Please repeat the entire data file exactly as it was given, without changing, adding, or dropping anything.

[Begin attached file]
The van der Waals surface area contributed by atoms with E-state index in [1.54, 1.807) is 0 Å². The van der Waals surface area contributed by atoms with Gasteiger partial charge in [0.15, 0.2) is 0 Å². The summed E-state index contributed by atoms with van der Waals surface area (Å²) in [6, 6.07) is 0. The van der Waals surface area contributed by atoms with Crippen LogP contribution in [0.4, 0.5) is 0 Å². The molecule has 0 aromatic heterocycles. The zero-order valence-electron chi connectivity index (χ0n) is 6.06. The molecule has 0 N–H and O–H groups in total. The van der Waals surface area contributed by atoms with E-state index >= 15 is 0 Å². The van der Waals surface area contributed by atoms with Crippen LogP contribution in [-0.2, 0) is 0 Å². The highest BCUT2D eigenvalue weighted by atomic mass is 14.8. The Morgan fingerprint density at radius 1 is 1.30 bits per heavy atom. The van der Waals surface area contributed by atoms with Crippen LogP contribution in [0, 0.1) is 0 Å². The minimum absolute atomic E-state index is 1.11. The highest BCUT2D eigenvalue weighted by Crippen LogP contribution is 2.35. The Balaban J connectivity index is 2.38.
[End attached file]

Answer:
The van der Waals surface area contributed by atoms with E-state index in [1.54, 1.807) is 0 Å². The van der Waals surface area contributed by atoms with Gasteiger partial charge in [0.15, 0.2) is 0 Å². The summed E-state index contributed by atoms with van der Waals surface area (Å²) in [6, 6.07) is 0. The van der Waals surface area contributed by atoms with Crippen LogP contribution in [0.4, 0.5) is 0 Å². The molecule has 0 aromatic heterocycles. The zero-order valence-electron chi connectivity index (χ0n) is 6.06. The molecule has 0 N–H and O–H groups in total. The van der Waals surface area contributed by atoms with E-state index >= 15 is 0 Å². The van der Waals surface area contributed by atoms with Crippen LogP contribution in [-0.2, 0) is 0 Å². The highest BCUT2D eigenvalue weighted by atomic mass is 14.8. The Morgan fingerprint density at radius 1 is 1.30 bits per heavy atom. The van der Waals surface area contributed by atoms with Crippen LogP contribution in [0, 0.1) is 0 Å². The minimum absolute atomic E-state index is 1.11. The highest BCUT2D eigenvalue weighted by Crippen LogP contribution is 2.35. The Balaban J connectivity index is 2.38.